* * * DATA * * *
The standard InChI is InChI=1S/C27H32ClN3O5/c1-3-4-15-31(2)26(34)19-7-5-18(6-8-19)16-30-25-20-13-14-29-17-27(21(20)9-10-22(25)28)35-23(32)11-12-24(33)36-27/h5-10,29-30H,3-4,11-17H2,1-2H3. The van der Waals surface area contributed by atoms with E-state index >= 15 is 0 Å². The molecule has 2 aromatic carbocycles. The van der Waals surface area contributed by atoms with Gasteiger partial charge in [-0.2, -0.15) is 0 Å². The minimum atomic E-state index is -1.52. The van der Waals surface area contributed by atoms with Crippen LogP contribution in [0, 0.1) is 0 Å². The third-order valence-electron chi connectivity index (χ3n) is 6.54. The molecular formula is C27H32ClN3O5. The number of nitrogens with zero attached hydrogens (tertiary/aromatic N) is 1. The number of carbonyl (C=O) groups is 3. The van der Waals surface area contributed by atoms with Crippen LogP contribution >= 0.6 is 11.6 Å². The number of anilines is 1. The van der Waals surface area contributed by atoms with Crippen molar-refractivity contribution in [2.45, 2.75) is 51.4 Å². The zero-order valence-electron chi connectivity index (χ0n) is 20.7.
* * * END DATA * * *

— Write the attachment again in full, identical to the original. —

The standard InChI is InChI=1S/C27H32ClN3O5/c1-3-4-15-31(2)26(34)19-7-5-18(6-8-19)16-30-25-20-13-14-29-17-27(21(20)9-10-22(25)28)35-23(32)11-12-24(33)36-27/h5-10,29-30H,3-4,11-17H2,1-2H3. The van der Waals surface area contributed by atoms with E-state index >= 15 is 0 Å². The molecule has 2 aromatic carbocycles. The van der Waals surface area contributed by atoms with Gasteiger partial charge in [-0.2, -0.15) is 0 Å². The minimum atomic E-state index is -1.52. The van der Waals surface area contributed by atoms with Crippen LogP contribution in [0, 0.1) is 0 Å². The third-order valence-electron chi connectivity index (χ3n) is 6.54. The molecular formula is C27H32ClN3O5. The number of nitrogens with zero attached hydrogens (tertiary/aromatic N) is 1. The number of carbonyl (C=O) groups is 3. The van der Waals surface area contributed by atoms with Crippen LogP contribution >= 0.6 is 11.6 Å². The number of anilines is 1. The van der Waals surface area contributed by atoms with Crippen molar-refractivity contribution in [2.45, 2.75) is 51.4 Å². The zero-order valence-electron chi connectivity index (χ0n) is 20.7.